Authors: Martha G. Dettl-Rivera1, Diane L. Gill2, Erin Reifsteck2

1Physical Education, Sport and Human Performance Department, Winthrop University, Rock Hill, SC, USA
2Department of Kinesiology, University of North Carolina at Greensboro, Greensboro, NC, USA

Corresponding Author:
Martha G. Dettl-Rivera, EdD, SCAT, ATC
116A West Center
Rock Hill, SC 29732

Martha G. Dettl-Rivera is an assistant professor of Athletic Training at Winthrop University in Rock Hill, SC. Her research interest includes mental health in college athletics.

Diane L. Gill is a professor in the Department of Kinesiology at the University of North Carolina at Greensboro in Greensboro, NC. Her research interests include social psychology and physical activity.

Erin Reifsteck is an assistant professor in the Department of Kinesiology at the University of North Carolina at Greensboro in Greensboro, NC. Her current research focuses on promoting lifelong physical activity and health among athletes.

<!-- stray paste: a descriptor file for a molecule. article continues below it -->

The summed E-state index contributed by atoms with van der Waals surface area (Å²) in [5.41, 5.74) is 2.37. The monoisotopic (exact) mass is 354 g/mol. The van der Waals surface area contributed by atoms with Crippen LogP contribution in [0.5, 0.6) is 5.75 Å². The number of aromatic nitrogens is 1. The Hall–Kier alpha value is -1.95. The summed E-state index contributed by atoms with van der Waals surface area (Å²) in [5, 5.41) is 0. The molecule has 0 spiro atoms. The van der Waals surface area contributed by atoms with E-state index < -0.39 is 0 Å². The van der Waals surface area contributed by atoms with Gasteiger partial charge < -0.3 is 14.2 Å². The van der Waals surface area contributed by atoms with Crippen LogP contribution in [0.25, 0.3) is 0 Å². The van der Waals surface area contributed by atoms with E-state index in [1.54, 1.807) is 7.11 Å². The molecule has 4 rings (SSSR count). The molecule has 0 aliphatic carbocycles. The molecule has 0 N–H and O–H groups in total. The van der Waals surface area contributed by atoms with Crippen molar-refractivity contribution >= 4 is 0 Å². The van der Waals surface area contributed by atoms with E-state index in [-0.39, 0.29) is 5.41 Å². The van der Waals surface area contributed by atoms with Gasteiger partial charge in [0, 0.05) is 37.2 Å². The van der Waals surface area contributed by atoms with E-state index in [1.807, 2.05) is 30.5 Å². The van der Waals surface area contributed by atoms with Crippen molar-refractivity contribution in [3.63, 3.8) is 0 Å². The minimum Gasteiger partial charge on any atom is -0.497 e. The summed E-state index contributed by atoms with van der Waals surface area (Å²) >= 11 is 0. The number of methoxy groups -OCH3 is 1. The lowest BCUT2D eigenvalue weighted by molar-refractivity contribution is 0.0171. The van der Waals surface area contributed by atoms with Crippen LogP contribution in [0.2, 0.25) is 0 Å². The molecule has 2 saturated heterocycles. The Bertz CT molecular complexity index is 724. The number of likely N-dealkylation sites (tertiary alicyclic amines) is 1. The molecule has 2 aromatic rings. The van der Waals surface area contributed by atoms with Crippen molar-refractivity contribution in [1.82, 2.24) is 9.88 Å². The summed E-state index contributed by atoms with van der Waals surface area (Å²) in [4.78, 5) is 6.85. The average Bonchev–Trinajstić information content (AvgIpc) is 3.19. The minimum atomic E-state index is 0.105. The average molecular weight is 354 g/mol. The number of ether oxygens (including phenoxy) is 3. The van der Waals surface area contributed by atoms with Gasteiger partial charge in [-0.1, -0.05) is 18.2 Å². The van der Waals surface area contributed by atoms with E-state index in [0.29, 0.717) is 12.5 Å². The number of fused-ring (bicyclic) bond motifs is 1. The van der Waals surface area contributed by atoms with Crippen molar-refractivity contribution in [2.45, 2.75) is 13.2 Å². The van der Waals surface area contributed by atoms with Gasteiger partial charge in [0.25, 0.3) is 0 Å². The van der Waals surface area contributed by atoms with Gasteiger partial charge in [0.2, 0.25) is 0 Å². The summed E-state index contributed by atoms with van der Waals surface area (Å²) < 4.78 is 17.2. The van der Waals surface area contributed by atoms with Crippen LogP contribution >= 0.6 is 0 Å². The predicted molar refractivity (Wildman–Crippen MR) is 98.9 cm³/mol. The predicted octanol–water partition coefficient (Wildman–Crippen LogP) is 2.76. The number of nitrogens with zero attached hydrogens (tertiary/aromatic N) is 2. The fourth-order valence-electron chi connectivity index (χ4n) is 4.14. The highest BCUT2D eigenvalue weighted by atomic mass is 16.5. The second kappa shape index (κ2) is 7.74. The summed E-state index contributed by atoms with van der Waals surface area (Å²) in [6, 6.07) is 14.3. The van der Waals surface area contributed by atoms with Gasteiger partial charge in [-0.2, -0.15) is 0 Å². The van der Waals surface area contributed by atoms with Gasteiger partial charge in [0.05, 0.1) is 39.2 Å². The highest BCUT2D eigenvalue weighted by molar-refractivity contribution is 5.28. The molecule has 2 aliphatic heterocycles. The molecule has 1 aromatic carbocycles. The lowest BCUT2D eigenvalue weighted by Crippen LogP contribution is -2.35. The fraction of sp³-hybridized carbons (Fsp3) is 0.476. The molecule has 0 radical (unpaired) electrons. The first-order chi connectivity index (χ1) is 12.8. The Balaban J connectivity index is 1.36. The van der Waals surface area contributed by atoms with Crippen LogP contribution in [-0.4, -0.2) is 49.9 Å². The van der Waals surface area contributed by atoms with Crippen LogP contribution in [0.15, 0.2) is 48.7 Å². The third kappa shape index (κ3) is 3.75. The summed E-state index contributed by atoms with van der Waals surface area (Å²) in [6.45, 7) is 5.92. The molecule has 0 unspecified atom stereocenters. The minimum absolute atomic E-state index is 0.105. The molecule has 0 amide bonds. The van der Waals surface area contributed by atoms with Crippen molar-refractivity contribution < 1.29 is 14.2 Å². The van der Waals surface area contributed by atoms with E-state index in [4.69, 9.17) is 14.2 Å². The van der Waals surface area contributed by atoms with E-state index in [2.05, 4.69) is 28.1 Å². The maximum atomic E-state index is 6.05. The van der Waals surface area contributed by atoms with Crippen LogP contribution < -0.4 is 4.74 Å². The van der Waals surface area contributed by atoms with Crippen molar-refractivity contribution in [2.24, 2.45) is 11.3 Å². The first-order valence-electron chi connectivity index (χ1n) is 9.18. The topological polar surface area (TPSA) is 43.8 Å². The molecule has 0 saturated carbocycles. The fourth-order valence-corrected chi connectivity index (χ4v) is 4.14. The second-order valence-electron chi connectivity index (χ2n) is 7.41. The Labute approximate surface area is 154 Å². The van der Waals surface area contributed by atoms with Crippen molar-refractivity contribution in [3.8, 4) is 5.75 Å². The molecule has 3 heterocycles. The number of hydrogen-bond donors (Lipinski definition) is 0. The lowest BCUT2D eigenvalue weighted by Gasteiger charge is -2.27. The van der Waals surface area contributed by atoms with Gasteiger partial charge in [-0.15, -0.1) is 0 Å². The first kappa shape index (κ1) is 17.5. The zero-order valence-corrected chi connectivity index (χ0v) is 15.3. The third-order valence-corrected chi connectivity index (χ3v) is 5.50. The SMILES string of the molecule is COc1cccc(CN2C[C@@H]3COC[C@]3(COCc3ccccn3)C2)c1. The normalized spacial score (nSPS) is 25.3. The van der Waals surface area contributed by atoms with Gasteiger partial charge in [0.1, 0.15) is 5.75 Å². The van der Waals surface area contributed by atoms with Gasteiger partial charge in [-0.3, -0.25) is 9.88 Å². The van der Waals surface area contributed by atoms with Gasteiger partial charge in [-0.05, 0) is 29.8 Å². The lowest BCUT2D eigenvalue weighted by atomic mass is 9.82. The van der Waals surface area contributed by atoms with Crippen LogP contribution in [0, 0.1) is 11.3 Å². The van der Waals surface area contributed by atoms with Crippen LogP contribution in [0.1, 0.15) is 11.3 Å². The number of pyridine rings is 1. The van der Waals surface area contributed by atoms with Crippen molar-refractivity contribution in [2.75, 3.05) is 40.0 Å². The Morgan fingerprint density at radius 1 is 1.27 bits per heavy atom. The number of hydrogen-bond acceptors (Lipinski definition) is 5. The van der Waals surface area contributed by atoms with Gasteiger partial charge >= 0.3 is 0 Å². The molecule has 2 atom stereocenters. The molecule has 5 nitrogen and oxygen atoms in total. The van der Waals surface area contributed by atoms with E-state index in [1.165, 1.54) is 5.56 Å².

Self-efficacy in college athletics: An exploratory study


This research examined the self-efficacy scores of National Collegiate Athletic Association (NCAA) college athletic trainers from Division I and Division III Southeastern universities. Implementing mental health best practices for college athletic trainers to recognize and to refer student-athletes with mental health issues and disorders have been top priorities of the NCAA and National Athletic Trainers’ Association (NATA). Purpose: This research explored the influence of the USA Mental Health First Aid (MHFA-USA) course of NCAA college athletic trainers’ self-efficacy levels of college student-athletes’ mental health referrals. Methods: A survey approach was adopted to measure participant (n=8) confidence levels of referring student-athletes to qualified mental health care practitioners utilizing a valid self-efficacy scale. Results: Overall, there was improvement in self-efficacy scores immediately following the course as well as consistent improvement at the one-month follow-up survey. Conclusions: There has been no current research on mental health formal trainings of practicing athletic trainers at the NCAA level. Findings from this study were promising as NCAA college athletic trainers’ self-efficacy improved following completion of the MHFA-USA course. Application in Sports: This study offers exploratory insight of the potential training of NCAA college athletic trainers to appropriately and to confidently refer student-athletes to appropriate care. Findings suggest mental health training programs focused on improvement of confidence levels of NCAA college athletic trainers should be considered.